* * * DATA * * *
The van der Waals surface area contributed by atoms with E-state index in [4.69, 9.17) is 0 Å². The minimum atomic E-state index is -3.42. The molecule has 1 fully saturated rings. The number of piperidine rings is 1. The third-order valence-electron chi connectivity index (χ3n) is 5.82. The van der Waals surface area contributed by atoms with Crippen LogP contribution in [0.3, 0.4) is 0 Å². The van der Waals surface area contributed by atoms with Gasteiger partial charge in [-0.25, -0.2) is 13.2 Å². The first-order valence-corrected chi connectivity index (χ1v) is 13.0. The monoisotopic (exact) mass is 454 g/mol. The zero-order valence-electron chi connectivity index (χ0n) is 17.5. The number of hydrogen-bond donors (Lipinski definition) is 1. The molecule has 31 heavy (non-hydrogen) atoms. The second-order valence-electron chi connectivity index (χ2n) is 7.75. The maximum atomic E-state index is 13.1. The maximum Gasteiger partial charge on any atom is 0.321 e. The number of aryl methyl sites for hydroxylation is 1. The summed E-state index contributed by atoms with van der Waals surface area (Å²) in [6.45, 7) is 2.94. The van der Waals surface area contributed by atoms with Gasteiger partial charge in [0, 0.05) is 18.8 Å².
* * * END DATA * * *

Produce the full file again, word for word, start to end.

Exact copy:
The van der Waals surface area contributed by atoms with E-state index in [4.69, 9.17) is 0 Å². The minimum atomic E-state index is -3.42. The molecule has 1 fully saturated rings. The number of piperidine rings is 1. The third-order valence-electron chi connectivity index (χ3n) is 5.82. The van der Waals surface area contributed by atoms with Crippen LogP contribution in [0.3, 0.4) is 0 Å². The van der Waals surface area contributed by atoms with Gasteiger partial charge in [-0.25, -0.2) is 13.2 Å². The first-order valence-corrected chi connectivity index (χ1v) is 13.0. The monoisotopic (exact) mass is 454 g/mol. The zero-order valence-electron chi connectivity index (χ0n) is 17.5. The number of hydrogen-bond donors (Lipinski definition) is 1. The molecule has 31 heavy (non-hydrogen) atoms. The second-order valence-electron chi connectivity index (χ2n) is 7.75. The maximum atomic E-state index is 13.1. The maximum Gasteiger partial charge on any atom is 0.321 e. The number of aryl methyl sites for hydroxylation is 1. The summed E-state index contributed by atoms with van der Waals surface area (Å²) in [6.45, 7) is 2.94. The van der Waals surface area contributed by atoms with Gasteiger partial charge in [0, 0.05) is 18.8 Å².